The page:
There is a constant struggle in the decision to stay comfortable, stay financially secure, stay rooted in an environment that you and your children have come to know as everyday life. But what if the parent relationship — the marriage, the fiancé, the boyfriend, the co-parenting relationship — you have come to know is not what you have always wished. Yeah, the struggle stinks. The idea of taking children out of the only home they have ever known. The Cinderella story. But you know what else stinks? Feeling trapped. Feeling like you have the strength as a woman and as a mother to want more for your children. To want them to experience a healthy home life, witness two parents who are solidly in love and have solid ideas on how those children are going to be raised.
Let’s be real; you can’t win. You can’t be all things to all people. Some days there are regrets, thoughts of wishing that you just left everything alone. “I could have just figured out how to be happy. I could have made it work. It doesn’t matter that trust has been breached. No one is perfect. He is the man, and he’s supposed to have more freedom. It’s socially acceptable to be the guy who comes home after everyone is in bed, asleep, every night. Everyone in our circle has this life.” Yes, those thoughts happen.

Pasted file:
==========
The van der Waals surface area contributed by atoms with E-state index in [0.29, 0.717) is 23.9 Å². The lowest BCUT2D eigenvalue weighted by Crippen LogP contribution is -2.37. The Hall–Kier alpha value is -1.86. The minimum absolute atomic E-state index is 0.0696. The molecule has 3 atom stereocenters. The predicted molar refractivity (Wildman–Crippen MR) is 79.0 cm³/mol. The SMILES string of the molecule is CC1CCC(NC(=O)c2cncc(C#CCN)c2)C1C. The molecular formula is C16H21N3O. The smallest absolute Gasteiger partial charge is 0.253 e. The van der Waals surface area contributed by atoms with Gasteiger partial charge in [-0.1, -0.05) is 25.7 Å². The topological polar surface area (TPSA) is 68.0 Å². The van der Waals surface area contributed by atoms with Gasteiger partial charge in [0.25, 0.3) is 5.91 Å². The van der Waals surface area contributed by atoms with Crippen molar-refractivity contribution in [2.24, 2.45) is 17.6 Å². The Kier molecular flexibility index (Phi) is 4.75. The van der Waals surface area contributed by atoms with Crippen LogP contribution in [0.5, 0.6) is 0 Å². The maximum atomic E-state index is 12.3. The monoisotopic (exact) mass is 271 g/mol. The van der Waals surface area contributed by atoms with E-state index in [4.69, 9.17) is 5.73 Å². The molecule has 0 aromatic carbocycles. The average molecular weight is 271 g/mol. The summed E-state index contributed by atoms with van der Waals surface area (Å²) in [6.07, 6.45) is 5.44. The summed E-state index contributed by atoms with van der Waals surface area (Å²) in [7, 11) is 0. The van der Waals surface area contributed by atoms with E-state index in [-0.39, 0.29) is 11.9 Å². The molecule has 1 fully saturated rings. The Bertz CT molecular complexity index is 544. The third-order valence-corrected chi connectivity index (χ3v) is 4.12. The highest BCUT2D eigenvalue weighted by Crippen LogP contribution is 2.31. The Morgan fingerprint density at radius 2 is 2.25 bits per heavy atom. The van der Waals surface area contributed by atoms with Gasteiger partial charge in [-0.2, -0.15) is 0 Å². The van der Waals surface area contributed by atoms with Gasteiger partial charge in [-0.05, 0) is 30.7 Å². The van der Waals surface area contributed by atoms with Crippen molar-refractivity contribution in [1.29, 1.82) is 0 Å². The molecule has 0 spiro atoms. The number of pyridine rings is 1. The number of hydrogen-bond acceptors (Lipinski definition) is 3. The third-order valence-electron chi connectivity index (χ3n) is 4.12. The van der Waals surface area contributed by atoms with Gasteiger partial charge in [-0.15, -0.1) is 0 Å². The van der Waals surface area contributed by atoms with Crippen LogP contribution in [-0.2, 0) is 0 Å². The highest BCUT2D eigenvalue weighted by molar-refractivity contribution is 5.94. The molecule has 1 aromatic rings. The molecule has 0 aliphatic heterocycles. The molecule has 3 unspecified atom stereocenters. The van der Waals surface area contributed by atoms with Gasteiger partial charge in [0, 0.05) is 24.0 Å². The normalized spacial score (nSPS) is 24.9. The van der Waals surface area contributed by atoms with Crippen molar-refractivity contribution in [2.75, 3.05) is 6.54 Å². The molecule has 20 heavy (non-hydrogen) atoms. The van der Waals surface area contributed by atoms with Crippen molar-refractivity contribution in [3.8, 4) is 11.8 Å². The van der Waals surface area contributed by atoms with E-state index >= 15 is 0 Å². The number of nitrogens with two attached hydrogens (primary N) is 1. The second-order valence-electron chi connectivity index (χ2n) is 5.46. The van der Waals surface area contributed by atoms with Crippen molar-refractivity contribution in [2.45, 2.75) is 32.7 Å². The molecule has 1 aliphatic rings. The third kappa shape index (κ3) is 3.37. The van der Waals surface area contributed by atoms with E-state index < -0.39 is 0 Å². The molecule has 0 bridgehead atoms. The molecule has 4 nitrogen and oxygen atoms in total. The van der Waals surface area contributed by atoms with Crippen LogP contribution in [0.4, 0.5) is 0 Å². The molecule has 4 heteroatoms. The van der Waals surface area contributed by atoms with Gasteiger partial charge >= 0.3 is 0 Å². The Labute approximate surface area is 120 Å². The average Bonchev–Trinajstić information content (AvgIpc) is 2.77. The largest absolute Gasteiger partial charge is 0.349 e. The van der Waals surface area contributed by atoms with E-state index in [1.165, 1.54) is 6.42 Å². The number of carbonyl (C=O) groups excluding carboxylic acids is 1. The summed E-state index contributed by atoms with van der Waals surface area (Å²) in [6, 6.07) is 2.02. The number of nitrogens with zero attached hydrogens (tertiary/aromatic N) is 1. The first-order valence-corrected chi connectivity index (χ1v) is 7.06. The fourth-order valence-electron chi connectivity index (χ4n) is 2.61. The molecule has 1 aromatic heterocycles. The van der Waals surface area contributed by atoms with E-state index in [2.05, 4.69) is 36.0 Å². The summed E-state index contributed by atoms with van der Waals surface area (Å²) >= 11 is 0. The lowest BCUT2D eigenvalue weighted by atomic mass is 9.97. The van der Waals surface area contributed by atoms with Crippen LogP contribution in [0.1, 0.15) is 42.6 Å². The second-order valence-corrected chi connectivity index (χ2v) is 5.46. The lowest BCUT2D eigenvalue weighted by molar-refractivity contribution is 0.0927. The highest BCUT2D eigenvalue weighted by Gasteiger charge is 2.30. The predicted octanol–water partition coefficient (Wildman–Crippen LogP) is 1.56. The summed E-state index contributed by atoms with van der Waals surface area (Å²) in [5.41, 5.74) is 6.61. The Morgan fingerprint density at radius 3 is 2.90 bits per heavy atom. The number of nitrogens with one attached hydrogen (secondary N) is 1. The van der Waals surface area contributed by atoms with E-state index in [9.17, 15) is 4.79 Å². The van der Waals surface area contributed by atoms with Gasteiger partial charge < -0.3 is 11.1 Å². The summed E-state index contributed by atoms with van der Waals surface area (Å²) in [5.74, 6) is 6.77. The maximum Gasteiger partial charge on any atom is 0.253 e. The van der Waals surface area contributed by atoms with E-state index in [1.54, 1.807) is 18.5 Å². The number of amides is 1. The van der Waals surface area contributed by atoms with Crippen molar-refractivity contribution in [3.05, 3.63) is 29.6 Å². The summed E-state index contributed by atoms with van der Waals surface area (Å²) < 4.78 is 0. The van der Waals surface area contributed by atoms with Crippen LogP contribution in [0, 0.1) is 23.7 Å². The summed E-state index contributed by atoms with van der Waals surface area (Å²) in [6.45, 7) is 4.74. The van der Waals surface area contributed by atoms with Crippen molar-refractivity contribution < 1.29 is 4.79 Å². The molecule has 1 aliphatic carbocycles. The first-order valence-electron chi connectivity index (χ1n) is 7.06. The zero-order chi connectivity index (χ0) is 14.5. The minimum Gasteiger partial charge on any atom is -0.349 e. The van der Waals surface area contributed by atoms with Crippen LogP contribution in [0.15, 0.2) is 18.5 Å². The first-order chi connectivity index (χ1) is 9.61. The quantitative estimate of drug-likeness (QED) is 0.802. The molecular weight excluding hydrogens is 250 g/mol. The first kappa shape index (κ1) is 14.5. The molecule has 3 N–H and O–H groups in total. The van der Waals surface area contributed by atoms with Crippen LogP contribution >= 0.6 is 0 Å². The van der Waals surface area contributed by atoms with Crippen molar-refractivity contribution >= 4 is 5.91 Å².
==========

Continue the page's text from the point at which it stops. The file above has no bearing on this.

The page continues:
But you know what else happens? The second you become a mother, some inherent sense of mama bear/lion/creature of protection is born. Never to be lost again. That mama bear decides she has children who are never going to see her weak. They are never going to witness a life and situation where their mother has allowed the security of relationship to come before the happiness of everyone involved.
And so, for me, it was just a decision. I woke up one day and decided that was the day that I was going to allow my strength, independence, opinion, self-esteem, and character to direct my life and not the assurance of being a trophy companion. The day I walked away, I didn’t have a job, I probably had $200 in my pocket….aka not enough to go sign a lease on an apartment. But I did it anyway. I had a 2-year-old daughter, a 9-month-old son and a car. In my eyes, transportation was enough to “leave.” I didn’t leave scorned, I didn’t throw things or slam cabinet doors in the kitchen and complain that life wasn’t good enough. I merely took a deep breath, packed our things and walked away. It was the moment in my life I stopped planning anything. I realized that anyone can do what I did. Literally, anyone. We figure it out. We make it work. We are mothers. Wasn’t that what we were created to do?
I have other friends, mothers, unhappy mother friends who ask how I did it, how I left a situation that seemingly was so satisfactory. I have friends who have been unhappy for long periods of time and just don’t have the strength or courage to take a deep breath, pack their things, and walk away. I hope to inspire mama bears/lions/creatures of protection to take back their power as women, for their children.